What the Buddha had to offer was a path that freed people from suffering. Another way of saying this is to say that this path is meant to free people from the causes and conditions where we cause harm. In order to live a life which is harmless, the Buddha offered this path of practice. We no longer cause harm for ourselves, and we no longer cause or intend harm to others around us.
There is a path to accomplish this. What are the elements of that path? The Buddha said that there are eight elements, eight steps, to this path, if you can follow them. The first of these steps is called right understanding or right view. It might be easier to translate the words as right orientation, because the idea of the word “view” suggests something like an opinion or a religious tenet, the right kind of truth to understand. But rather it is the right kind of orientation to have if you want to find the path. If you are interested in the path that leads to the liberation from suffering, the path that leads to compassion and peace, then you need a certain orientation to find that path. You need a compass that directs you to the right direction, a signpost that tells you where to go. The Buddha’s teaching was that the right orientation to have is that of understanding our life in the framework of the Four Noble Truths. The word “truth” appears in the formulation, and that suggests a kind of philosophical truth as if you have to believe this if you want to be a good Buddhist. But they are more like pragmatic truths. These are truths that are useful if you have a certain purpose in mind. If the purpose you have in mind is to be free of suffering, then this is a useful way of looking at yourself and your experience. There are a lot of different questions people can have about their lives, a lot of things that people are passionately seeking in life, including the spiritual life. For example, what is the truth, what is the true self, or we can try to find some kind of communion with some kind of ultimate spiritual reality. I believe that what the Buddha was suggesting was that, if you want to find liberation from suffering, then the easiest and simplest and cleanest way to do that is to focus on the questions and orientation that help you understand your life from the point of view of the Four Noble Truths. This clears away a lot of different questions that a person might have about the spiritual life and focuses on something that is very simple.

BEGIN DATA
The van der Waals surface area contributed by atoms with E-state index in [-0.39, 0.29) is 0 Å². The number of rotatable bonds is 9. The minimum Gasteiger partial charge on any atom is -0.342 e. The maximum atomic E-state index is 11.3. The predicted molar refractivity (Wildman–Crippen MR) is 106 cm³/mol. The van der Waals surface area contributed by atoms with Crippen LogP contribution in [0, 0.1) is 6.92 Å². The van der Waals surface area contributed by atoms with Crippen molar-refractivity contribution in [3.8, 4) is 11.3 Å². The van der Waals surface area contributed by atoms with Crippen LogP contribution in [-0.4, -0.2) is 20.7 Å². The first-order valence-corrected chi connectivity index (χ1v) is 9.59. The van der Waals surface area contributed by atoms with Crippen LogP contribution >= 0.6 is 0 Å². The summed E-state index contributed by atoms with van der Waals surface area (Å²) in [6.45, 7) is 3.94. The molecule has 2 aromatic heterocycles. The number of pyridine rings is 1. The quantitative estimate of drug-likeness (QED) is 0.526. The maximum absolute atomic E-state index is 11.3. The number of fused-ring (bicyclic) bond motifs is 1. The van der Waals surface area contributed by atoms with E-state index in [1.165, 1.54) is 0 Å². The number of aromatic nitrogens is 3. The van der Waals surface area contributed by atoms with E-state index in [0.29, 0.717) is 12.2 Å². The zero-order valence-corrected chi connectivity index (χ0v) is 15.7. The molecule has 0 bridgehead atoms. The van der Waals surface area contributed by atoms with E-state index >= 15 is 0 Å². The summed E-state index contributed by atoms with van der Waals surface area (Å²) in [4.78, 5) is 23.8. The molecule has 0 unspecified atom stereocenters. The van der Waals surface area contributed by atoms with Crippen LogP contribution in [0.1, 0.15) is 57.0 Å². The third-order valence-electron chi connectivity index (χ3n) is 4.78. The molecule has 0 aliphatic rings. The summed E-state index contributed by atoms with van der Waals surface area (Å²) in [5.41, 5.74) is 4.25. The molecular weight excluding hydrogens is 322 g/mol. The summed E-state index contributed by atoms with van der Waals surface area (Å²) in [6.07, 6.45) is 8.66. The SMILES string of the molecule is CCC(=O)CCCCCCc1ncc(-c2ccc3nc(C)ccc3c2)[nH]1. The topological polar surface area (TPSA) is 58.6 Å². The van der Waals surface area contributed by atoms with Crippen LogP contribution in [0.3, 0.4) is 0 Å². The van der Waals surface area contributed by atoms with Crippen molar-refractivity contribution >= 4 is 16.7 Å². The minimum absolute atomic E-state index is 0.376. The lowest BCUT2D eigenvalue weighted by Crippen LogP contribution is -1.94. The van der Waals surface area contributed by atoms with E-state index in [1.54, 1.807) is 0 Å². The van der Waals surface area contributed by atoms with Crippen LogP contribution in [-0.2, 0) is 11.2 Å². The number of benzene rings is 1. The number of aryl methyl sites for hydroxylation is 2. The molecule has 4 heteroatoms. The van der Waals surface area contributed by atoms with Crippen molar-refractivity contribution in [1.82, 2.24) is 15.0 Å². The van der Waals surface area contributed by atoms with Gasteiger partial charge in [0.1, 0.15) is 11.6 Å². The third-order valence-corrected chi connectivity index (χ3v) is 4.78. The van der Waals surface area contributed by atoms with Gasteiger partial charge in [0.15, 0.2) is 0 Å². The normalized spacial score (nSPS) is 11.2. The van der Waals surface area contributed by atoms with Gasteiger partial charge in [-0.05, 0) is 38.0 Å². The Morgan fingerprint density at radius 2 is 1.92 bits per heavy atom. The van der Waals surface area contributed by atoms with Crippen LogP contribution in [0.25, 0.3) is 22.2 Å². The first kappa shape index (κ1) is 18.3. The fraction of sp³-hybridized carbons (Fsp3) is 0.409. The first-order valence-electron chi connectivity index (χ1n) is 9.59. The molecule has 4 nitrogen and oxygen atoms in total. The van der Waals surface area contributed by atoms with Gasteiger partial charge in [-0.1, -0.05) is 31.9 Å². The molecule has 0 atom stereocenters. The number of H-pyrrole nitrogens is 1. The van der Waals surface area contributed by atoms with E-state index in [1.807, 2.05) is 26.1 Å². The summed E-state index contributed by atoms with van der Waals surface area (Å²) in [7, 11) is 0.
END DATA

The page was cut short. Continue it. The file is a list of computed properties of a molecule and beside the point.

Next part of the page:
The Four Noble Truths are very simple. The First Noble Truth is that of suffering, that there is suffering. Suffering occurs in human life. The Second Noble Truth is that there is a cause of that suffering, and that cause is found in clinging. The Third is that there is a possibility to end that suffering, and that becomes the peace, the happiness, the compassionate abode of those who are enlightened. The Fourth Noble Truth is the path leading to this liberation, with is the Eightfold Path. It is kind of circular, right? We have this Eightfold Path, and the first step is to understand that this path is useful.